Tracing China chronicles forty years of fieldwork. The journey began from exploring rural revolution and reconstitutions of community in South China; it spans decades of persistent rural-urban divide and eventually uncovers China's global reach and Hong Kong's cross-border dynamics. Siu traverses both physical and cultural landscapes, examines how political tumults transform into everyday lives, and fathoms the depths of human drama amid China's frenetic momentum toward modernity. She highlights complicity, portraying how villagers, urbanites, cadres, entrepreneurs, and intellectuals—laden with historical baggage—venture forward. The question is: Have they become victims of the circumstances created by their own actions?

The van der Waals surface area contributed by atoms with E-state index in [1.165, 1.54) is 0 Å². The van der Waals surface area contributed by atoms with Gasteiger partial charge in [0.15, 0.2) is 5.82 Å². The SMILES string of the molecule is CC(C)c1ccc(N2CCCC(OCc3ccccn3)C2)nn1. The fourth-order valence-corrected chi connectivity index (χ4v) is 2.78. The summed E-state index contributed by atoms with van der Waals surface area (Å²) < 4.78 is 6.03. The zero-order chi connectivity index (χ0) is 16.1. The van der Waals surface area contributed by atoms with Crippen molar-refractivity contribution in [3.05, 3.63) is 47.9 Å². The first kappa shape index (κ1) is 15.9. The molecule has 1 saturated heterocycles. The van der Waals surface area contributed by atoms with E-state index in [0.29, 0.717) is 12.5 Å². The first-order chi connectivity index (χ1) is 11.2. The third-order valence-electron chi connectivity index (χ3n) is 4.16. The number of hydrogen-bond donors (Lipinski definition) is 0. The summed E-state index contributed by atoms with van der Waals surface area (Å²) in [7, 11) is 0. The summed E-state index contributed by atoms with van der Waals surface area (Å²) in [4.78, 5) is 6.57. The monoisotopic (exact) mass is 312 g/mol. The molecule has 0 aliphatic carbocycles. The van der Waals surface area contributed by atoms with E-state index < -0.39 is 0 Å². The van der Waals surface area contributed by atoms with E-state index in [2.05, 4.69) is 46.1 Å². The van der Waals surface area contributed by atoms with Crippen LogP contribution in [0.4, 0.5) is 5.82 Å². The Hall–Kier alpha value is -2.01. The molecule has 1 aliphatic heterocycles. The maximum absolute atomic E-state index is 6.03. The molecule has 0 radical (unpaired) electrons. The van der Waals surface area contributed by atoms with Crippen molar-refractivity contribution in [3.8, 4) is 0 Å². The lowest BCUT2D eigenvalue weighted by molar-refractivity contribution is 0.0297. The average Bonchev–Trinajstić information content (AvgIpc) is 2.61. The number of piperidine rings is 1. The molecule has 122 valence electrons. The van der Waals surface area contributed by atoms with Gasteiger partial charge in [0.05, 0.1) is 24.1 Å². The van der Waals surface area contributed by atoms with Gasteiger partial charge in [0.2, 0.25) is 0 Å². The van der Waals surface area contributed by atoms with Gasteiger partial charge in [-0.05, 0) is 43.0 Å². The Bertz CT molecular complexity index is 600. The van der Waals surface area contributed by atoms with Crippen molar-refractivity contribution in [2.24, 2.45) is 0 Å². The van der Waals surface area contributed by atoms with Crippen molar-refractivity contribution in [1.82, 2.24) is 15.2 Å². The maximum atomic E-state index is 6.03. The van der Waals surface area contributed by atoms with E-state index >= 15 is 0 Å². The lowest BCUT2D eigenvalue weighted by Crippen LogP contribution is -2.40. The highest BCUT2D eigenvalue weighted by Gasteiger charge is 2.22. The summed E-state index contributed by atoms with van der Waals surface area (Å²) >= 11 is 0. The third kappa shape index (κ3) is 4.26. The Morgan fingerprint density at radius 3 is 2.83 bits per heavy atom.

The essays are woven together by key themes in historical anthropology—culture, history, power, place-making, and identity formation, informed by critical social theories, and characterized by a careful scrutiny of fieldwork encounters and archival texts. Stressing process and contingency, Siu argues that culture and society are constructed through human actions with nuanced meanings, moral imagination, and contested interests. She challenges the perception that social/political changes are merely linear historical progressions. Instead, she traces layers of the past in present realities.